Tuesday, February 24, 2015

How to locate "your" job - phase two

OK, so now you have a stack of cards or a list of names - your choice, and we need to evaluate what you have at hand.  You may be surprised.  

The first cards of importance are those that have the names of your immediate family.  They are the loved ones who were going to head you in the right direction and for years they would not even think about a vocation for you.  However, they will probably think of "jobs" for you.  As you started school, you probably noticed that they were now asking you to make up your bed, put your dirty clothes in the proper hamper and get dressed by yourself.  Up until then, unless you have a lot of others in the house, Mother (or Dad) have been cleaning up after you.  Now, it was your job,   Your first job and now was the time you started thinking about how you might like being "bossed" for a living.  Much like your parents, probably, your first supervisors expected you to listen carefully and to do what you are told to do.  That is why, if your parents recall their own experiences, they reminded you of why it was important to carry out your assignments - at home and later, as you start working for a living,

You may have had siblings to consider.  The older ones may even have given you a hard time when you started on your new routine and the younger ones may even have thought they are being left out. The more opportunities you had to learn about your responsibilities as a "fellow" worker, the better off you will become in the future.  Sometimes, depending on the environment, it wasn't easy but you began to realize, it wasn't going to be any easier. You were learning how to think seriously how to work. When your "bosses" were your parents, they probably made it easier for you, but the sooner you learn how to carry out your responsibilities in the home, the easier it becomes in the future.

Those are some of the foundation moments in our lives that we often overlook in establishing a career, but they are important if you really care about your future.  The fact that you may have resented helping your parents often carries over in attitudes towards a new employer and other employees.  Examining how they started out makes it easier for all of us to correct our personality flaws. And cheaper.  If you ever have an employer suggest you see a Psychiatrist to help you become a more productive employee, those are some of your earlier experiences they will want to investigate.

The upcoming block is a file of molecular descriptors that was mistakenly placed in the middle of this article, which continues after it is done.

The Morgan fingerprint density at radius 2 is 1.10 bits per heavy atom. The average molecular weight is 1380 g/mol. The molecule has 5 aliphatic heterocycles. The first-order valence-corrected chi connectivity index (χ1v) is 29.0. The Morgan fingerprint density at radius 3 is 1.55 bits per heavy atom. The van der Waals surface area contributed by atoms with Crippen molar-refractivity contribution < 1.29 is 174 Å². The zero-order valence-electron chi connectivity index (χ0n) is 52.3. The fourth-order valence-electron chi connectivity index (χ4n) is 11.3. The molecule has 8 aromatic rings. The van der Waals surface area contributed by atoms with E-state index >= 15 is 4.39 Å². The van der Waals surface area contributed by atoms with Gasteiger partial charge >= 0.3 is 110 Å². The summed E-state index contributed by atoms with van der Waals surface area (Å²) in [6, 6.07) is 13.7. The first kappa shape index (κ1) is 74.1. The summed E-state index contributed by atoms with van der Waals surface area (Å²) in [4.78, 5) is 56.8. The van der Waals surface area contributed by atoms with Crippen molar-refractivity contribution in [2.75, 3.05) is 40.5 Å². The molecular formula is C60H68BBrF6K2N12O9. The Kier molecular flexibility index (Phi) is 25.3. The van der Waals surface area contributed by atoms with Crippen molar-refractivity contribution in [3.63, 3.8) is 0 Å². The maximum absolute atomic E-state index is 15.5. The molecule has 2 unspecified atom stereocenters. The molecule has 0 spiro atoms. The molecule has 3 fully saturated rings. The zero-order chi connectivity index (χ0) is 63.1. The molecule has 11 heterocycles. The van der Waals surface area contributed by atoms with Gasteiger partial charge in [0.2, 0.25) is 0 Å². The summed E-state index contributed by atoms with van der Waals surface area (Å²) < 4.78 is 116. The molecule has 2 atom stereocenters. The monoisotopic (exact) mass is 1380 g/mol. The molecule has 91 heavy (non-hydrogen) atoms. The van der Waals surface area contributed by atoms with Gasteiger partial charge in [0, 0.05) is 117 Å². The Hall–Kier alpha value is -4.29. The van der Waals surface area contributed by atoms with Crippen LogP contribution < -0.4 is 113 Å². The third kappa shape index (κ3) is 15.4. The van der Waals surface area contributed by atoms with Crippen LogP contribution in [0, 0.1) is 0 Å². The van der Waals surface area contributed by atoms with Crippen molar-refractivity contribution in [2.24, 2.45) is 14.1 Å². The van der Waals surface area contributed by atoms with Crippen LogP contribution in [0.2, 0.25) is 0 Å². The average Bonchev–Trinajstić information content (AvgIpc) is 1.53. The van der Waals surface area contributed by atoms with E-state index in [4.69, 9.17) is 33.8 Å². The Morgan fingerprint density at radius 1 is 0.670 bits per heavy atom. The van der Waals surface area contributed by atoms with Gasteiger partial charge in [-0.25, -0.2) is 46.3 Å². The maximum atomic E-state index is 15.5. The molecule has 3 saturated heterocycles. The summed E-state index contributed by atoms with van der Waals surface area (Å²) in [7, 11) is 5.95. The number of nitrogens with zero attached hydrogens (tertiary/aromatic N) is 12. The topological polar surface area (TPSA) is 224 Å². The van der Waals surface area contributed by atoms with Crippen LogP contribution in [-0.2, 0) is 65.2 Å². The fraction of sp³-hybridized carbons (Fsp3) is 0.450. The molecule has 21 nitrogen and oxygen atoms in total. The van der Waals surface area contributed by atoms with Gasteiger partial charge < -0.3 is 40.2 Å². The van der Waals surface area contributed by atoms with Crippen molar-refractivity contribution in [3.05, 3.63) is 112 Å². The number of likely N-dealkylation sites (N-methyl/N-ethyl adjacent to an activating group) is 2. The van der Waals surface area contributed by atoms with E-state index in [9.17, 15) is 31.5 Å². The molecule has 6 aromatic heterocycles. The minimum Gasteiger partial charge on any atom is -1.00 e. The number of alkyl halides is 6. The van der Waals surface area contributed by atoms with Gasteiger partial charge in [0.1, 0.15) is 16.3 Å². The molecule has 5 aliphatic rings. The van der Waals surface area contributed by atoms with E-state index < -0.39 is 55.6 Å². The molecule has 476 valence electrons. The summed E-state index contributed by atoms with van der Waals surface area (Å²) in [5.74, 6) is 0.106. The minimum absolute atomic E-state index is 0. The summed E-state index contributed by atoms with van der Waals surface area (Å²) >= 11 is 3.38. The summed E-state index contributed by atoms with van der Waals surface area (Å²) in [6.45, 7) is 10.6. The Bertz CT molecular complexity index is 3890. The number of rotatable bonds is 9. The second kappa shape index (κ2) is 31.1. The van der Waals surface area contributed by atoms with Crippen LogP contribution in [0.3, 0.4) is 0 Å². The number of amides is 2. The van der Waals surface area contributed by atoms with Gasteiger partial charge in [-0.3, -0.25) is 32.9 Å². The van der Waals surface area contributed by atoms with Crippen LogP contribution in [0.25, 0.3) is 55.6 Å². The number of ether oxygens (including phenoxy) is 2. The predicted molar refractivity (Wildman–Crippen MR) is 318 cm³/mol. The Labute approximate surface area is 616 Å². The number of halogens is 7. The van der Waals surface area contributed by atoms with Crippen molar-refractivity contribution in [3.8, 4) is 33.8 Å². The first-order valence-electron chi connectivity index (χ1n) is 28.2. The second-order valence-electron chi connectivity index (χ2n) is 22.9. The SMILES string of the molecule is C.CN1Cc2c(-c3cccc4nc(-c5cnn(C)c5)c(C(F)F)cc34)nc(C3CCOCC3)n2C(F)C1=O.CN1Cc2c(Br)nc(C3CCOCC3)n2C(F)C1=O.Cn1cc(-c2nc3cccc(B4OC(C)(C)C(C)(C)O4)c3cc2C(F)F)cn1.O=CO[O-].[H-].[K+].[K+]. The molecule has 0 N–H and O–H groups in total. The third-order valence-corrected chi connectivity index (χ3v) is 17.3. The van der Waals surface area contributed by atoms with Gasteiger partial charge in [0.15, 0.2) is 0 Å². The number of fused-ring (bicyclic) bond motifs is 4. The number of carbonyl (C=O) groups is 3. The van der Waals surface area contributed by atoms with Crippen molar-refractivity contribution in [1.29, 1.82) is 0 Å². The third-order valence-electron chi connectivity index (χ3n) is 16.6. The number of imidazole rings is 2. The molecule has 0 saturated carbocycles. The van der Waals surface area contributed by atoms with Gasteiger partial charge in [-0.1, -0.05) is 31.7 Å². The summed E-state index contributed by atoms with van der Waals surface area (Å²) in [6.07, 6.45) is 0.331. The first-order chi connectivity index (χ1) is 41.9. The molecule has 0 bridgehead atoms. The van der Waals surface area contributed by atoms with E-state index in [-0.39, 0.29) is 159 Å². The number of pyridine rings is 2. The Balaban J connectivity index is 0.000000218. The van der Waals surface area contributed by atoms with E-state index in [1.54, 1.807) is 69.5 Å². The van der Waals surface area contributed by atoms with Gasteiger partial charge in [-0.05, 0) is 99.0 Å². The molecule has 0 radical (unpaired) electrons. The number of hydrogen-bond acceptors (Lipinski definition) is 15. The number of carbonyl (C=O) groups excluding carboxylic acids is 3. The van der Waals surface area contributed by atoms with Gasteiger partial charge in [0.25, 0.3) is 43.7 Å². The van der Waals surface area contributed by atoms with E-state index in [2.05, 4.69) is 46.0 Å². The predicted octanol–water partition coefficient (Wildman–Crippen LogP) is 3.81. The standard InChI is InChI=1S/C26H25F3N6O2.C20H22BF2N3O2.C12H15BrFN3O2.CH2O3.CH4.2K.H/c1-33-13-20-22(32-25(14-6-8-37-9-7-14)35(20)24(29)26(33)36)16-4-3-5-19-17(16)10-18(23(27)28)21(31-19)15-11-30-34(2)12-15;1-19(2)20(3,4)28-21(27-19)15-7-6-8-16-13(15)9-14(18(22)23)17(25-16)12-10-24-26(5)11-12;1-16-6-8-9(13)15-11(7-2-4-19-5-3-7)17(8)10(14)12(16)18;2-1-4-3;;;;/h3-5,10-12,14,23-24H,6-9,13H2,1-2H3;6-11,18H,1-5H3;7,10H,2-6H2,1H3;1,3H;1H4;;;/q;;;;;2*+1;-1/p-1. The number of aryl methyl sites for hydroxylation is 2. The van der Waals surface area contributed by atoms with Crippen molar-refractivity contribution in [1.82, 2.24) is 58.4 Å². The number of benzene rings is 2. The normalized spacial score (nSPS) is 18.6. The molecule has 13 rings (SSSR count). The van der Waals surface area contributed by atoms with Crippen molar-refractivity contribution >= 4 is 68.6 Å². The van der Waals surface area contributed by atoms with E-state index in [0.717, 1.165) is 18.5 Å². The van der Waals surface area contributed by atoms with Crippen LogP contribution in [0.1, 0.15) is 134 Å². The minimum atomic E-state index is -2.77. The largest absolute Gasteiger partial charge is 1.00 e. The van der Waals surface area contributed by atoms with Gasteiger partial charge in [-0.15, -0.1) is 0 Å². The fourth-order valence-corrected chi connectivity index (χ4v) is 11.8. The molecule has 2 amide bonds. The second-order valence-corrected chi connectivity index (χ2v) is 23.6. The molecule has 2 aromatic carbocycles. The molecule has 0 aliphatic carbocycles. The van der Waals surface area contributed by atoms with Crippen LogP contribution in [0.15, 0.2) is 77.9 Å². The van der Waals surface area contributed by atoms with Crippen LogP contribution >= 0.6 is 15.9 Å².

We all have certain personality traits and most of them started in the home or one's early educational experiences.  Examining them early on eliminates the embarrassment of having them exposed in the workplace.  For example, my own earlier experiences in marketing revealed traits that I had developed as a child where I tended to be afraid to make decisions on my own because I had no one in my family to teach me.  We all tend to have them and experienced interviewers look for specific instances as he or she is searching for the best possible candidate to recommend for a job.

That is why it is important to look into the lives of our families, friends and associates so that we understand where our own personal tendencies started and wherever appropriate, to correct them.

It is also important to know the names of previous co-workers and supervisors so that in referring to previous employment experiences, you make it known that you are willing to give credit to others for your success.  When you are leaving one employer in search of a greater opportunity for personal advancement in your career, you really do need to know such names as they will confirm your best intentions.  The problem that we face in growing older is that we tend to forget names and experiences that, if known, often solidify the chances of being hired by others. 

The key to getting hired by any company can be traced to the Boy Scout's motto, be prepared.

Your next step in finding employment opportunities will be found in the cards you have prepared for the adults and older school friends you have known.  As soon as you are prepared to actively search for employment, you need to be renewing such friendships.  You call them up to remind them of your previous relationship and let them know you are actively looking for opportunities, by first, asking them about their own.  Don't specifically ask about possible job openings.  Inquire about the potential for advancement with their employer or others they might know about.  If they suggest that there are real possibilities where they are employed, ask for the appropriate person in Human Resources for you to contact.

If you are successful in obtaining a name, make certain your cover letter transmitting your resume refers to your friend's name by letting then know how pleased  your friend is in his/her job.

So now, let's talk about resumes, tomorrow.

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